|What is ForestGEO?
ForestGEO, the Smithsonian Institution’s Forest Global Earth Observatories, had its origins in 1980 with the establishment of a 50-hectare plot on Panama’s Barro Colorado Island. It was designed to understand why tropical rainforests are so biologically diverse, and why so many of the species are rare.
How do forests store water and control runoff?
How much carbon do forests store and how will they respond to rising atmospheric CO2?
How are plants in the forest pollinated and their seeds dispersed?
What is the value of all these ecosystem services?
ForestGEO data allow researchers to track the impact of regional disturbance events, global climate events such as El Niño, and long-term climate change on forest ecosystems. The sites contain an astonishing diversity of species, allowing scientists to examine the dynamics of entire populations of trees and animals, and their interactions. The findings can inform policy decisions for the sustainable management of forests and their resources.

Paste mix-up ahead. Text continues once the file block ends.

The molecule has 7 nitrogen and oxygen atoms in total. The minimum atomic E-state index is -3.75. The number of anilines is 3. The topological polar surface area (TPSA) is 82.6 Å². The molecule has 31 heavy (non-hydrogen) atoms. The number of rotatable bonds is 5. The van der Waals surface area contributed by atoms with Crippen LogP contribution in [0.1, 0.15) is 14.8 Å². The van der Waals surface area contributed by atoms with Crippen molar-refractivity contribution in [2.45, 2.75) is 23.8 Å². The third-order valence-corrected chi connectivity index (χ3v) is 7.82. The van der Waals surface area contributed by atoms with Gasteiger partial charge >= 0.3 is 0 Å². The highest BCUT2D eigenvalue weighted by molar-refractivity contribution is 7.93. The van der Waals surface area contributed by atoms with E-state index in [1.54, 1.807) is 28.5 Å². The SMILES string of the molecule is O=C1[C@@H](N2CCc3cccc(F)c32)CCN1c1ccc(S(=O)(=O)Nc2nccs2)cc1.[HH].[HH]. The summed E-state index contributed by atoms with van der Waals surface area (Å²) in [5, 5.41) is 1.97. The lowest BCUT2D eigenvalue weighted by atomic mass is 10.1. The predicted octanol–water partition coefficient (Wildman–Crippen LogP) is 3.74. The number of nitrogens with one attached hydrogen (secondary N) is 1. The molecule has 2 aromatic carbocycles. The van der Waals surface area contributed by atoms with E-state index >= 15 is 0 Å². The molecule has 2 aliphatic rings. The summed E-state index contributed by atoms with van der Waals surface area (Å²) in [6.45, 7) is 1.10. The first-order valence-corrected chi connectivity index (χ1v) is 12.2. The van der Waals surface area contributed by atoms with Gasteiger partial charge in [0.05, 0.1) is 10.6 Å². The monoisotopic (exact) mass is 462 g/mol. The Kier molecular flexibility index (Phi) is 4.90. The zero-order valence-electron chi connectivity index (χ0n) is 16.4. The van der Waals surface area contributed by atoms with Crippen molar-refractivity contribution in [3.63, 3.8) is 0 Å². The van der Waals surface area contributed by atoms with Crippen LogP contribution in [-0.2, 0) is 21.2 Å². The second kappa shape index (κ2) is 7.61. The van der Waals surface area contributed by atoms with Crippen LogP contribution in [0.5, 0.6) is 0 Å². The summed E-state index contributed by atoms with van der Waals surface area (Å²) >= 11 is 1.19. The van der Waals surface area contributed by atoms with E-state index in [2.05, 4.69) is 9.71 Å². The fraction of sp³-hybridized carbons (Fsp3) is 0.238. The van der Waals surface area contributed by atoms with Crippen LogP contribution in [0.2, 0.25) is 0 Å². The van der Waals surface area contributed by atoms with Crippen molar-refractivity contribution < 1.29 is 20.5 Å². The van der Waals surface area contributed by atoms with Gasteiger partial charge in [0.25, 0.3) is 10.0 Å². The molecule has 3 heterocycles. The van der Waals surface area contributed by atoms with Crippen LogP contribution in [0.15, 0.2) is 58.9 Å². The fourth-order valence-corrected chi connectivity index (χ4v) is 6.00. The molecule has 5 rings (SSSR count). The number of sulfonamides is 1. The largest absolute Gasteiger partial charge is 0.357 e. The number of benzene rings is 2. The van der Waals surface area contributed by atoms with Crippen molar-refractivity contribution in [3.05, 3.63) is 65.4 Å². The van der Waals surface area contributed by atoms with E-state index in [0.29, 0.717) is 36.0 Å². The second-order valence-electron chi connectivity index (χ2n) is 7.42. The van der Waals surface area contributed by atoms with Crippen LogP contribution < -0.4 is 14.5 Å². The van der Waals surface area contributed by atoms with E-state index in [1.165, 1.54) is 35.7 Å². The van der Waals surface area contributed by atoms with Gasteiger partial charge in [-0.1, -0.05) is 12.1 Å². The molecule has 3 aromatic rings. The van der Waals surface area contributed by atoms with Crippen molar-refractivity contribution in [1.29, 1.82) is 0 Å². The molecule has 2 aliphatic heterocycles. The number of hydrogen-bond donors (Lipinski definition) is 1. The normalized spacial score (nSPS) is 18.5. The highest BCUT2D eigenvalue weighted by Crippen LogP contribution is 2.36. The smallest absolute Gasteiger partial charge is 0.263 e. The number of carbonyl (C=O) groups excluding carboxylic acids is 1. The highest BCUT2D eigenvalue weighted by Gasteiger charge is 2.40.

ForestGEO’s data also serve as an early warning system for changes in global ecosystems as a result of global climate change and other factors. Scientists use the same protocols at all sites, allowing the network to produce a unified database for comparisons of forest dynamics and diversity at a global scale.
In a world of climate change, exploding human population, rising atmospheric carbon, and dramatic shifts in land use, ForestGEO is in a special position to answer pressing questions of our times.